Today’s online-first consumer is living the ultimate dream – an ever-increasing number of choices and an ever-depleting attention span. As for businesses that wish to survive (and thrive) in this era of aggressive digitisation, offering convenience and flexibility is the only way to go.
The subscription-based model has slowly risen to become the holy grail among businesses who want to win over customers for the long haul by providing convenience at their fingertips.
Up until a few years ago, subscriptions were predominantly limited to the media and entertainment industry. However, today, subscription businesses are just as prevalent in eCommerce, edtech, SaaS, and many more budding verticals.
In fact, the top 5 sectors that made up 74% of all Razorpay subscription transactions in the last 6 months were the following:
However, offering a subscription product or service and collecting recurring payments isn’t as straightforward as it sounds. There are multiple unprecedented roadblocks or simply layers of complexities that subscription businesses need to be prepared for to provide a memorable experience and a hassle-free journey to their customers.
Let’s dissect some of those challenges and how subscription businesses can work their way around them.
Offering multiple subscription billing models
Since subscription plans are all about flexibility and catering to each and every customer’s unique needs, there is no one size fits all pricing model that you can opt for. Based on the nature of your business, there are multiple categories of billing models you need to consider so you can offer abundant choice and freedom to your customers.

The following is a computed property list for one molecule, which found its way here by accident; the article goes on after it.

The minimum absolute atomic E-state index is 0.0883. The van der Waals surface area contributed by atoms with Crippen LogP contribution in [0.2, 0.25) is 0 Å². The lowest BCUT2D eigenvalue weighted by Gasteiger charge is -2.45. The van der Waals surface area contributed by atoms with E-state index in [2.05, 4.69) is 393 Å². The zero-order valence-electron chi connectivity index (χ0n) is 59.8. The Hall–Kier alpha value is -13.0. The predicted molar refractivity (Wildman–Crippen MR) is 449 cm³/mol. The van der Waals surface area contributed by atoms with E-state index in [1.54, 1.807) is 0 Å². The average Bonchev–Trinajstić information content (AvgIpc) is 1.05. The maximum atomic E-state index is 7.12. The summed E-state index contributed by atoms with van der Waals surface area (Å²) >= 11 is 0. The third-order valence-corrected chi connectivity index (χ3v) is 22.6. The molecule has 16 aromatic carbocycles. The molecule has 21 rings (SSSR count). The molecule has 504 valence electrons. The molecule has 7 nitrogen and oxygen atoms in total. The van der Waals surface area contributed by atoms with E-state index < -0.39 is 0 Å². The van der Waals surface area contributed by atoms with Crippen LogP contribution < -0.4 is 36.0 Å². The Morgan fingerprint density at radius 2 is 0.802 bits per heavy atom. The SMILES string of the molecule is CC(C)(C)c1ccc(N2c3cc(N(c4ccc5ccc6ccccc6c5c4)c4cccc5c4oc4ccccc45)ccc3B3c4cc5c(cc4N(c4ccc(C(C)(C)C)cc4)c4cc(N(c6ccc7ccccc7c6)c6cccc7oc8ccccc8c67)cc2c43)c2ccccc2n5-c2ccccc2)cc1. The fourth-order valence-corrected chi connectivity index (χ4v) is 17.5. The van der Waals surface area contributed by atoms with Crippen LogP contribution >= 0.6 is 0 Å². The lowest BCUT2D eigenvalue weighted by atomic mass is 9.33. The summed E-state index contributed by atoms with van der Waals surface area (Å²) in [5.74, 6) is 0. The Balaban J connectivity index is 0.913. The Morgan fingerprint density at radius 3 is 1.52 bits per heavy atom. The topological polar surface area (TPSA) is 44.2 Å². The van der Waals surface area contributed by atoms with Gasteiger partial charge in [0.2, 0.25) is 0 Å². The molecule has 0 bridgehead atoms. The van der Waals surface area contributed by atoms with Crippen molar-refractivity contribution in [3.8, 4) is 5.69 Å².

- A subscription plan that allows customers to get started for free and pay when/if they wish to upgrade
- For example, a customer opts for a software tool that allows them to use it for free for the first 30 days, post which they will be billed
The SaaS behemoth, Zoho offers its customers a 30-day free trial before they have to pick a plan and start paying:
Fixed schedule and pricing
- Customers are charged a fixed amount at a fixed interval for a pre-decided quantity of product(s)
- For example, a customer opts for prescribed medicine to be delivered to them at the beginning of each month. Both the frequency and bill amount are fixed. Or, a non-profit organisation could offer fixed support plans for donors.
Here’s an example of the fixed monthly and yearly support plans offered by The Wire – an independent, non-profit journalist organisation:
Fixed schedule and pricing + add-ons
- Customers are billed at a pre-decided frequency. However, the billing amount varies depending on the additional goods/services opted for
- For example, a customer subscribes to a hair care product to be delivered at the beginning of each month. But, this month, they change the quality required to 2 instead of 1 bottle, thus changing the billing amount